“Donald Trump blasted American Jews for failing to vote for Republicans in sufficient numbers,” Haaretz reports.

Said Trump: “You do have people in this country that happen to be Jewish that are not doing the right thing for Israel – too many. The Democrats get 75 percent of the Jewish vote, which is hard to believe. We can’t let that continue.”

Trump noted “all of the horrible things that have taken place with Biden and Barack Hussein Obama… and then it’s 75 percent of the vote.”

The difference between 50 and 51 seats for Dems is huge. So the stakes in the Senate runoff in Georgia remain very high. Don’t take my word for it:

With Democratic control of the Senate now assured by Sen. Catherine Cortez Masto’s re-election victory in Nevada, President Biden will have another two years to remake the federal judiciary.

“These are heady days for President Biden. The midterm elections offered long-sought validation. Democrats held onto the Senate, and even if they lose the House it will be by a narrow margin. The Republicans are in retreat and, by the way, so are the Russians and, just a bit at least, so is inflation,” the New York Times reports.

“But even as the history-defying midterms went a long way toward solving some of the president’s immediate political problems, they did not miraculously make him any younger. A week from Sunday, Mr. Biden, the oldest president in American history, will turn 80, a milestone the White House has no plans to celebrate with fireworks or splashy parties. And so Mr. Biden confronts a choice that still leaves many in his party quietly uncomfortable: Should he run for a second term?”

“Top advisers such as Ron Klain, Anita Dunn, Mike Donilon, Steven J. Ricchetti and Jennifer O’Malley Dillon are already meeting to map out what a 2024 campaign would look like.”

“Republicans had a lousy night nationwide Tuesday. In Pennsylvania, it was an unmitigated disaster,” the Philadelphia Inquirer reports.  “Within the state Republican Party , some insiders are already maneuvering for change. Ted Christian, a former Trump adviser in the state, and Andy Reilly, the Pennsylvania GOP national committeeman, are both making moves toward potentially replacing the state party chairman, Lawrence Tabas, according to three Republicans familiar with the conversations, who asked for anonymity to disclose private talks.”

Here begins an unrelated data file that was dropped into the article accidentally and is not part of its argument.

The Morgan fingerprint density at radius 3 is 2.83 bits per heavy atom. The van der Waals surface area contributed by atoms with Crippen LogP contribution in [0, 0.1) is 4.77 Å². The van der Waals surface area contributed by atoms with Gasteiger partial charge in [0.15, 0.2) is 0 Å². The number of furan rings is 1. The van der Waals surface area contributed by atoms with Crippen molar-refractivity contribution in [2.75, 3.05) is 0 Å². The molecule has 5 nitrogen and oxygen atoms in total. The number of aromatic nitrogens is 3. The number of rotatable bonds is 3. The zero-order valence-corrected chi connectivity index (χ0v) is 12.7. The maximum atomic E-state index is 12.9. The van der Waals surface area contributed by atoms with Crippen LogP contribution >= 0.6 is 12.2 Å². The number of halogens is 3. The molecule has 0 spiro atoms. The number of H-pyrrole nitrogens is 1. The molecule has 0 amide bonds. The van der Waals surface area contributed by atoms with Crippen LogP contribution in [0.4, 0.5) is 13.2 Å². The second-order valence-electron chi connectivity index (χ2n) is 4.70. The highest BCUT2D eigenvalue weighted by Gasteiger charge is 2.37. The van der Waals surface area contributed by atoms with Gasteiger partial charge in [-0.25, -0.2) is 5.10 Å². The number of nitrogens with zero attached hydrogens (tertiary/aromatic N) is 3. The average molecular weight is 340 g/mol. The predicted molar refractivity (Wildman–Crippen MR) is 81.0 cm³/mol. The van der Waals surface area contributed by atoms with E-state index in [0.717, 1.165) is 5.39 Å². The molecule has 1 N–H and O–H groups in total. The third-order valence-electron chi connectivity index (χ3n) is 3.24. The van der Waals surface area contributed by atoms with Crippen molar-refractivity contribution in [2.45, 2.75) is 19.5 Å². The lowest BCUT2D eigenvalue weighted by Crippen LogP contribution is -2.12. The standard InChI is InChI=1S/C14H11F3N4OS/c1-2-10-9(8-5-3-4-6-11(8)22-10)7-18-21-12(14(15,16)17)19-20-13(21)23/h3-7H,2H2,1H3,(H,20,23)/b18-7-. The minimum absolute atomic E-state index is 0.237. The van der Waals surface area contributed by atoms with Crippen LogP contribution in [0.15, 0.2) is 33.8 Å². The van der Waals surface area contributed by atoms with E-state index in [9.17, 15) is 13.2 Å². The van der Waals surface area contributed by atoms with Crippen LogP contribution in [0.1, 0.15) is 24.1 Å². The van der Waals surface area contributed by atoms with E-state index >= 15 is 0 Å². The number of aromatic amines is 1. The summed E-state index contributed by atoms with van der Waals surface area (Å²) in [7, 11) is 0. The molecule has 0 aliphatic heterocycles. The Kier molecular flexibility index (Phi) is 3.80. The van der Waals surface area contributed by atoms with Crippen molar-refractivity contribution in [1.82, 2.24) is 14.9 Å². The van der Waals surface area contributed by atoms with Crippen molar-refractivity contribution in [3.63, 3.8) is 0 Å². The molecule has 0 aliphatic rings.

“But even if there’s no shift in leadership, interviews with more than a dozen GOP officials, strategists, and party leaders revealed widespread frustration with the state party, particularly its decision not to endorse an alternative to gubernatorial nominee Doug Mastriano during the Republican primary.”

CIA Director Bill Burns is meeting with his Russian intelligence counterpart, Sergey Naryshkin, in Ankara Monday as part of an ongoing effort by the US to “communicate with Russia on managing risk” and to discuss the cases of “unjustly detained US citizens,” CNN reports.

Associated Press: “There have been no widespread reports of voters being turned away at the polls, and turnout, while down from the last midterm cycle four years ago, appeared robust in Georgia, a state with hotly competitive contests for governor and U.S. Senate. The lack of broad disenfranchisement isn’t necessarily a sign that everyone who wanted to vote could; there’s no good way to tell why certain voters didn’t cast a ballot.”

Washington Post: “Deliberations on an unprecedented package of billions of dollars in military assistance to the self-governing island democracy come as Biden and Chinese leader Xi Jinping meet in Bali on Monday, with maintaining peace and stability in the Taiwan Strait a top item of discussion.”

“The bipartisan effort would enable the U.S. military to dip immediately into its own stocks of weapons like Javelins and Stingers — something done at scale only for Ukraine, officials said — and provide weapons for the first time to Taiwan through the foreign military financing program, paid for by the United States.”

Dexter Filkins: A dangerous game over Taiwan.

Delaware politics from a liberal, progressive and Democratic perspective. Keep Delaware Blue.